Jazz Standard, May 14
Jazz Standard, May 14
From: Peter Hum
Hi Nate, Greg, Gio and Jim,
First, thanks to Nate for asking me to chip in from the Canadian jazz hinterland. Is there freezing rain pelting down where you are too, turning cars into giant ice cubes?
Let me give a jazz-related shout out to my Ottawa Citizen colleagues. Good on them — good on us, the major daily newspaper in Canada’s capital — for putting the obit for Dave Brubeck on the front page of last Thursday’s arts section. I didn’t even have a hand in that bit of stellar news judgment, I swear. Granted, Brubeck had played twice in the last five years at the Ottawa Jazz Festival, packing Confederation Park in the process. But judging from the chitchat in the newsroom, and from what I saw on Twitter and Facebook (where news, alas, happens first), I think that Brubeck’s passing really resonated at large, and not just with people like me who heard “Strange Meadowlark” decades ago and were forever hooked on jazz by that Ab7#11. What I saw spoke to the power of great jazz — especially when it’s a gateway into the music for an impressionable mind — to lodge itself, inextricably so, in someone’s memory as a treasured, sentimental favourite.
I’d love to extrapolate from the outpouring of attention to Brubeck’s passing — and, for that matter, in response to Austin Peralta’s sad, sad death — that jazz, whatever that means to everyone else, still matters beyond the jazz bubble, despite all the nay-saying. It’s not that the music’s dying yet again (Seriously, The Atlantic?), or riven by feuding clans, as if the Hatfields and McCoys were in some kind of tradition-vs.-innovation cage match. Brubeck’s death might remind civilians and us alike that jazz, while admittedly large, loose and even monstrous (as Henry James famously said of 19th-Century novels), can indeed inspire a sense of renewed wonder (as Nate almost as famously wrote in his kick-off letter).
In case you’re thinking that glasses in Canada are overly rose-coloured (sorry – colored), I’ll add that yes, it’s a drag that Taylor Swift is worth two Ottawa jazz festivals. It sucks that as much as everybody we know loves Vijay Iyer, someone else might write him up as a poster boy for jazz-that-can’t-be-popular. It’s a kick in the jewels that Café Paradiso, the leading (some would say only) jazz club in my city of a million or so — the way station for folks like Dave Liebman, Ben Monder/Theo Bleckmann, Sheila Jordan, Marc Copland, John Abercrombie and Steve Kuhn, not to mention innumerable Canadian players I’d love to hip you to — shut its doors in June after a dozen years or so of fighting the good fight. It pains me that when they name a street after Monk in New York, they can’t spell Thelonious right. It can be rough out there for jazz, but how significant are these setbacks and slights? I’ll side with Lee Konitz, who affirms that “as long as there are people trying to play music in a sincere way, there will be some jazz.”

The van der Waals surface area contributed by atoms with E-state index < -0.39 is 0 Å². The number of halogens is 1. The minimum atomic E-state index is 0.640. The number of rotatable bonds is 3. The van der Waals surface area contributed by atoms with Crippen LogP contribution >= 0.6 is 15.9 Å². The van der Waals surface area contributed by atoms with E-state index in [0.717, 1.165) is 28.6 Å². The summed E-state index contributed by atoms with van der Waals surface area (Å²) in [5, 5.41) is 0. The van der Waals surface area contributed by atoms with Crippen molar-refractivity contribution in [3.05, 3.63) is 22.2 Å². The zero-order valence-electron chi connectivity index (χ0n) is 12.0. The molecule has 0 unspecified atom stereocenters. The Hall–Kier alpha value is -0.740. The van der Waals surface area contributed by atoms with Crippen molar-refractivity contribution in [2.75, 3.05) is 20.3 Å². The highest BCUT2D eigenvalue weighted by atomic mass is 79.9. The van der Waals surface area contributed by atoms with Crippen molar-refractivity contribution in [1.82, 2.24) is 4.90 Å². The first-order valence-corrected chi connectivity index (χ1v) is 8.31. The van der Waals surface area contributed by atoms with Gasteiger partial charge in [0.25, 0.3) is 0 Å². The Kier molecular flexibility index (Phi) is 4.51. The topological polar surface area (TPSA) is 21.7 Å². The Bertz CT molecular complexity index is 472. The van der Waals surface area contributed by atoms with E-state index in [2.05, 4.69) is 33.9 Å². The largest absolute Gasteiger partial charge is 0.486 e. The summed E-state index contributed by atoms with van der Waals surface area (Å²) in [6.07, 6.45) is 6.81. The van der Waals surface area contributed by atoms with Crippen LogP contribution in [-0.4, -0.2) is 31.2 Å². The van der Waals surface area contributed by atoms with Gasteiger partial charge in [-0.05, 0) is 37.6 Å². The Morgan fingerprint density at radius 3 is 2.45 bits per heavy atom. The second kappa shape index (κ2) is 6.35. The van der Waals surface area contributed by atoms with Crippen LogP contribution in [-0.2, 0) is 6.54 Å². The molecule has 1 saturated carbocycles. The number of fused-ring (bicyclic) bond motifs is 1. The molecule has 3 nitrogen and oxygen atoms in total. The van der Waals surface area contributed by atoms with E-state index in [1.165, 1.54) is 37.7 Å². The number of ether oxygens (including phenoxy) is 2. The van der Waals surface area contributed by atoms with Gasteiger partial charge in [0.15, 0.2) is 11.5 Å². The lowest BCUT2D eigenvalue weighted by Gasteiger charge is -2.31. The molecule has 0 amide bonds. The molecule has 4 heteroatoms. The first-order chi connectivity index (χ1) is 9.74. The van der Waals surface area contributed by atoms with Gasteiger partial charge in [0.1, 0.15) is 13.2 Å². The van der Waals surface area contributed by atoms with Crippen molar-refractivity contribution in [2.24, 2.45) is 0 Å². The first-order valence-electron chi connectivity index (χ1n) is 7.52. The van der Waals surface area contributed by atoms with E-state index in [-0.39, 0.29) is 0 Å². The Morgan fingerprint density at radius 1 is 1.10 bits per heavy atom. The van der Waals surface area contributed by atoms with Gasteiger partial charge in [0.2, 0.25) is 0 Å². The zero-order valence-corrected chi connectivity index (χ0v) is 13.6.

My highlight reel from 2012 won’t be the same as yours. To get to the Vanguard or the Jazz Gallery, Korzo or Carnegie Hall, it’s a seven-hour drive from my house. But as admittedly very anecdotal evidence that great music is taking place beyond the coverage of the New York Times and the jazz periodicals, I’ll mention that, for example, I saw Dave Douglas play his ass off twice this summer. He was ass-less and practically leaping off the bandstand with the Sound Prints group he runs with Joe Lovano at the Ottawa Jazz Festival, and then igniting things in a decommissioned church’s basement with a quartet that includes Steve Swallow and two Canadian youngbloods, Chet and Jim Doxas, at the Ottawa Chamber Music Festival.
This summer, I twice saw the Fellowship Band turn a big park audience into a Vanguard-like congregation (although in the second instance I had to travel to France). I almost saw Dave Holland three nights in a row, playing pristine duets with Kenny Barron, with the sublime Thimar trio, and the inaugural gig for his visceral, molten Prism group with Craig Taborn, Kevin Eubanks and Eric Harland. Take that, bifurcating traditionalists and innovators.
Oh — I twice passed on Chris Botti.
I was able to catch Jack DeJohnette’s hard-thrashing group without having to go to Newport, hear two burning sets of Liebman’s group without going to the Deer Head Inn. (Aside: does Lieb, even with his NEA Jazz Masters award, get all the love he deserves?) At jam sessions in Ottawa, I saw Eric Harland, Taylor Eigsti and Dan Tepfer (on melodica) put “Solar” through the wringer, and I saw Kneebody play “Epistrophy” and “Bye Bye Blackbird.” If someone were to come up to me after hearing any one of these concerts, and say, “Ah yes, but I pined for more tradition or innovation in that music,” I would have smacked them for completely missing the point, which is the wonderment.
I want to ask you about two recordings that dropped this year and that I thought were wonderful. No points for guessing that I have in mind Keith Jarrett’s Sleeper and the Gil Evans Centennial Project release from Ryan Truesdell. How did you gauge those discs with the best of 2012, given that Jarrett’s European group made its incandescent music in 1979, or that some of the Evans material was older than Birth of the Cool?
What I’m inclined to take away from these delayed gratifications is that arguments about jazz styles evolving or decaying themselves shrivel up when time-defying music is pulsing through the Sennheisers. The power of those discs makes me hopeful that in 2042 or 2062, some freshly unearthed music by Iyer or Rudresh Mahanthappa, or Brad Mehldau or Kurt Rosenwinkel, or Ambrose Akinmusire or Robert Glasper, or someone none of us have heard yet, will be making heads spin.